is printed in cyan. Information printed as a result of ignored or pending test events is shown in yellow. Information printed
as a result of test failed, suite aborted, or run aborted events is printed in red. All other information is printed in green.
The purpose of these colors is to facilitate speedy reading of the output, especially the finding of failed tests, which can
get lost in a sea of passing tests. Configuring a standard output, error, or file reporter into without-color mode (
turn off this behavior. No ansi codes will be inserted.
G options enable "reminders" of failed and, optionally, canceled tests to be printed
at the end of the summary. This minimizes or eliminates the need to search and scroll backwards to find out what tests failed or were canceled.
For large test suites, the actual failure message could have scrolled off the top of the buffer, making it otherwise impossible
to see what failed. You can configure the detail level of the stack trace for regular reports of failed and canceled tests independently
from that of reminders. To set the detail level for regular reports, use
S for short stack traces,
full stack traces, or nothing for the default of no stack trace. To set the detail level for reminder reports, use
reminders with short stack traces,
G for reminders with full stack traces in reminders, or
R for reminders
with no stack traces. If you wish to exclude reminders of canceled tests, i.e., only see reminders of failed tests, specify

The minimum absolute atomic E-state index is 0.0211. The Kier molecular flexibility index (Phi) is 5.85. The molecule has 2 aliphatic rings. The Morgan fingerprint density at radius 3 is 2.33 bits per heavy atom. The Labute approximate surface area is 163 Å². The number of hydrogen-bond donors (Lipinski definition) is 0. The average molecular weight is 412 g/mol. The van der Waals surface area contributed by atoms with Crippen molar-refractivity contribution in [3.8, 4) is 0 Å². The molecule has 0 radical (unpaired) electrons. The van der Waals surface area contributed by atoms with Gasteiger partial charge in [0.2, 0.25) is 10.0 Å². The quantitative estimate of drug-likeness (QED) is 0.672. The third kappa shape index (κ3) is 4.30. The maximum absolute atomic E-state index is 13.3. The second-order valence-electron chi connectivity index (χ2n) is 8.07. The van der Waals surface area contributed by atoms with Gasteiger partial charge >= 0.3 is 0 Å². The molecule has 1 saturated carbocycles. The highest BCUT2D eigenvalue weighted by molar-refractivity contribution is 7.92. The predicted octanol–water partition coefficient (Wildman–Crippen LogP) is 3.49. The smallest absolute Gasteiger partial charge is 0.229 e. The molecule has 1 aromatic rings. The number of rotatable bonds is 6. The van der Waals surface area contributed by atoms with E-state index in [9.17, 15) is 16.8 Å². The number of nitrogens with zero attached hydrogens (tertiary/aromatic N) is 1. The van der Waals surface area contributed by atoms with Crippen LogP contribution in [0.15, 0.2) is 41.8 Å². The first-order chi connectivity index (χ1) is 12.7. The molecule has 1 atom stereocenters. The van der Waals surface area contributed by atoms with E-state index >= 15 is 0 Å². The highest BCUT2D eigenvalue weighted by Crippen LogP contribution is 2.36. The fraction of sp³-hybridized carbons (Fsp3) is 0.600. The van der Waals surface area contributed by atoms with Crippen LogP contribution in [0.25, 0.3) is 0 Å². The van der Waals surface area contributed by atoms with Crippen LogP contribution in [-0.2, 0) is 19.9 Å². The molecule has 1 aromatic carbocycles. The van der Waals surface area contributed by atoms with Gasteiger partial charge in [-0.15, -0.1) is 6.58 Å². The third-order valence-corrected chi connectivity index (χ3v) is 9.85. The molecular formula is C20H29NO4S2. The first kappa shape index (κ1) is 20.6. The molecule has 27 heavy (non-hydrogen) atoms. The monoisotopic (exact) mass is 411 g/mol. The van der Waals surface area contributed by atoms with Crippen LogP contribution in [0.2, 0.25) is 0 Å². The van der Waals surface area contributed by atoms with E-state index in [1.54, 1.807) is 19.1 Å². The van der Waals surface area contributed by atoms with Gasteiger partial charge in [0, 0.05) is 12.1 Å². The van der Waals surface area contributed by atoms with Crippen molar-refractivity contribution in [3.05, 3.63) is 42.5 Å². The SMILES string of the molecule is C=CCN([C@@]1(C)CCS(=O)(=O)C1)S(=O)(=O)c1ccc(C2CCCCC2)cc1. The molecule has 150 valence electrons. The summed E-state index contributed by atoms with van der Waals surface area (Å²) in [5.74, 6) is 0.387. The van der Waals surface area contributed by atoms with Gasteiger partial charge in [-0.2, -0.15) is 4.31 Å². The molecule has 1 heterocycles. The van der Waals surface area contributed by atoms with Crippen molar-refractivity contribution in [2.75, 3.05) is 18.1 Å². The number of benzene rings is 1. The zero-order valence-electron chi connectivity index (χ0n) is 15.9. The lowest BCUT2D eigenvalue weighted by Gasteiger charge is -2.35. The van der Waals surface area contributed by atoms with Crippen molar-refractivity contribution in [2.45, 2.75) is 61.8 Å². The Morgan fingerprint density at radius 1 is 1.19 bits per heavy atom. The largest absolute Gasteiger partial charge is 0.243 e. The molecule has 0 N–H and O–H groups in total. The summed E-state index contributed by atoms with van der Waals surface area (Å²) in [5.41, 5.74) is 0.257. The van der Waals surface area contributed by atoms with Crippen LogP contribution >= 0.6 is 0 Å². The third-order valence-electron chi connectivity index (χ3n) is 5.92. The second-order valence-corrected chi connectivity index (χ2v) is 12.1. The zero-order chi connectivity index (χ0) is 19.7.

K along with one of
G, as in
For example, to run a suite using two reporters, the graphical reporter configured to present every reported event
and a standard error reporter configured to present everything but test starting, test succeeded, test ignored, test
pending, suite starting, suite completed, and info provided events, you would type:
scala -classpath scalatest-<version>.jar -R mydir -g -eNDXEHLO -s MySuite
Note that no white space is allowed between the reporter option and the initial configuration
"-e NDXEHLO" will not work,
"-eNDXEHLO" will work.
Specifying tags to include and exclude
You can specify tag names of tests to include or exclude from a run. To specify tags to include,
-n followed by a white-space-separated list of tag names to include, surrounded by
double quotes. (The double quotes are not needed if specifying just one tag.) Similarly, to specify tags
to exclude, use
-l followed by a white-space-separated
list of tag names to exclude, surrounded by double quotes. (As before, the double quotes are not needed
if specifying just one tag.) If tags to include is not specified, then all tests
except those mentioned in the tags to exclude (and in the
org.scalatest.Ignore tag), will be executed.
(In other words, the absence of a